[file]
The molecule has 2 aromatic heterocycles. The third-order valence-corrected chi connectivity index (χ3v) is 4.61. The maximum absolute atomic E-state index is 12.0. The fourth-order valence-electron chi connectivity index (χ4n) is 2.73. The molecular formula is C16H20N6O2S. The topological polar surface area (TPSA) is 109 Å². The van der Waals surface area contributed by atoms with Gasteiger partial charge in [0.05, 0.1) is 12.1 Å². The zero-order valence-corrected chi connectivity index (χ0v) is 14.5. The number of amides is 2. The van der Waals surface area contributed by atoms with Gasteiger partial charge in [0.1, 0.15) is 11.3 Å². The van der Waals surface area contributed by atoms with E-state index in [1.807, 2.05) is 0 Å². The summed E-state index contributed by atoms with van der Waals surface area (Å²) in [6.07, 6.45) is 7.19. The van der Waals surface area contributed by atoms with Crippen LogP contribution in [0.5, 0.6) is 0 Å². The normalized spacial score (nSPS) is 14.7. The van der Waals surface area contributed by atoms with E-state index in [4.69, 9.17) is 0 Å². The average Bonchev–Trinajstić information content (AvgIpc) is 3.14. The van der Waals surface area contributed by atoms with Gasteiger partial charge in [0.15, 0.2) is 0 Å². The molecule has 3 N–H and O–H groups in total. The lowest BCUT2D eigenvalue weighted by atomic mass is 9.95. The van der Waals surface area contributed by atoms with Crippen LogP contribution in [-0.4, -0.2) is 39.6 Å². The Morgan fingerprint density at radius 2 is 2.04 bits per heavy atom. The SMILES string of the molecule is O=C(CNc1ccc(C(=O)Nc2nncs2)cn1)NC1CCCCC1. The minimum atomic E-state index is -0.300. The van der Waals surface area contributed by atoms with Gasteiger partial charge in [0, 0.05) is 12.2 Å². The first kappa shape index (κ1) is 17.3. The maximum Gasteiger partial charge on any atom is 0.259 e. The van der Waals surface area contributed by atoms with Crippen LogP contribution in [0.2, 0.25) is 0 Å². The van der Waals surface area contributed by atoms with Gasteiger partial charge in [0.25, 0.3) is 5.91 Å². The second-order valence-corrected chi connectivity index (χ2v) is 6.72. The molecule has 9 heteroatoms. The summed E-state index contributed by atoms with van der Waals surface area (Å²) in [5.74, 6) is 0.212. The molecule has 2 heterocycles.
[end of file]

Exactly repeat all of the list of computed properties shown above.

The molecule has 2 aromatic heterocycles. The third-order valence-corrected chi connectivity index (χ3v) is 4.61. The maximum absolute atomic E-state index is 12.0. The fourth-order valence-electron chi connectivity index (χ4n) is 2.73. The molecular formula is C16H20N6O2S. The topological polar surface area (TPSA) is 109 Å². The van der Waals surface area contributed by atoms with Gasteiger partial charge in [0.05, 0.1) is 12.1 Å². The zero-order valence-corrected chi connectivity index (χ0v) is 14.5. The number of amides is 2. The van der Waals surface area contributed by atoms with Gasteiger partial charge in [0.1, 0.15) is 11.3 Å². The van der Waals surface area contributed by atoms with E-state index in [1.807, 2.05) is 0 Å². The summed E-state index contributed by atoms with van der Waals surface area (Å²) in [6.07, 6.45) is 7.19. The van der Waals surface area contributed by atoms with Crippen LogP contribution in [0.5, 0.6) is 0 Å². The normalized spacial score (nSPS) is 14.7. The van der Waals surface area contributed by atoms with E-state index in [4.69, 9.17) is 0 Å². The average Bonchev–Trinajstić information content (AvgIpc) is 3.14. The van der Waals surface area contributed by atoms with Gasteiger partial charge in [0.15, 0.2) is 0 Å². The molecule has 3 N–H and O–H groups in total. The lowest BCUT2D eigenvalue weighted by atomic mass is 9.95. The van der Waals surface area contributed by atoms with Crippen LogP contribution in [-0.4, -0.2) is 39.6 Å². The Morgan fingerprint density at radius 2 is 2.04 bits per heavy atom. The SMILES string of the molecule is O=C(CNc1ccc(C(=O)Nc2nncs2)cn1)NC1CCCCC1. The minimum atomic E-state index is -0.300. The van der Waals surface area contributed by atoms with Gasteiger partial charge in [0, 0.05) is 12.2 Å². The first kappa shape index (κ1) is 17.3. The maximum Gasteiger partial charge on any atom is 0.259 e. The van der Waals surface area contributed by atoms with Crippen LogP contribution in [0.2, 0.25) is 0 Å². The van der Waals surface area contributed by atoms with Gasteiger partial charge in [0.25, 0.3) is 5.91 Å². The second-order valence-corrected chi connectivity index (χ2v) is 6.72. The molecule has 9 heteroatoms. The summed E-state index contributed by atoms with van der Waals surface area (Å²) in [5.74, 6) is 0.212. The molecule has 2 heterocycles.